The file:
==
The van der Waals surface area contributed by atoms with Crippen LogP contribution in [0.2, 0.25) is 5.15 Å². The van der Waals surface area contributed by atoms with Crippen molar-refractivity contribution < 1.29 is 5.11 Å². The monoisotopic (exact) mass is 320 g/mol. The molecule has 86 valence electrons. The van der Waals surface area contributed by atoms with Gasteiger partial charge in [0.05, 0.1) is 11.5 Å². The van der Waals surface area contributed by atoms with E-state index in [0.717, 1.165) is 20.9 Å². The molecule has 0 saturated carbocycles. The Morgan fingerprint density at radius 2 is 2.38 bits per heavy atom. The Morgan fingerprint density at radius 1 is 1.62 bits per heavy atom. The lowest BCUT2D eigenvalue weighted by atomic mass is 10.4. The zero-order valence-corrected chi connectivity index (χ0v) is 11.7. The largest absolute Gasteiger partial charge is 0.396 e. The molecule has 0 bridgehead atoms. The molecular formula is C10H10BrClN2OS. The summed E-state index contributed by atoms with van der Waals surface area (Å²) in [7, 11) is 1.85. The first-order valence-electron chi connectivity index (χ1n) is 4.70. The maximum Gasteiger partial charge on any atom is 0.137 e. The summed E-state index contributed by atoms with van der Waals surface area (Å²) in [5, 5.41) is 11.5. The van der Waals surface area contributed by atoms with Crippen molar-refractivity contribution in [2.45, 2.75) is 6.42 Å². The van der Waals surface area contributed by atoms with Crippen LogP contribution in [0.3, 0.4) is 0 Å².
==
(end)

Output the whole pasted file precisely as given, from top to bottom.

The van der Waals surface area contributed by atoms with Crippen LogP contribution in [0.2, 0.25) is 5.15 Å². The van der Waals surface area contributed by atoms with Crippen molar-refractivity contribution < 1.29 is 5.11 Å². The monoisotopic (exact) mass is 320 g/mol. The molecule has 86 valence electrons. The van der Waals surface area contributed by atoms with Gasteiger partial charge in [0.05, 0.1) is 11.5 Å². The van der Waals surface area contributed by atoms with E-state index in [0.717, 1.165) is 20.9 Å². The molecule has 0 saturated carbocycles. The Morgan fingerprint density at radius 2 is 2.38 bits per heavy atom. The Morgan fingerprint density at radius 1 is 1.62 bits per heavy atom. The lowest BCUT2D eigenvalue weighted by atomic mass is 10.4. The zero-order valence-corrected chi connectivity index (χ0v) is 11.7. The largest absolute Gasteiger partial charge is 0.396 e. The molecule has 0 bridgehead atoms. The molecular formula is C10H10BrClN2OS. The summed E-state index contributed by atoms with van der Waals surface area (Å²) in [7, 11) is 1.85. The first-order valence-electron chi connectivity index (χ1n) is 4.70. The maximum Gasteiger partial charge on any atom is 0.137 e. The summed E-state index contributed by atoms with van der Waals surface area (Å²) in [5, 5.41) is 11.5. The van der Waals surface area contributed by atoms with Crippen molar-refractivity contribution in [2.45, 2.75) is 6.42 Å². The van der Waals surface area contributed by atoms with Crippen LogP contribution in [0.3, 0.4) is 0 Å².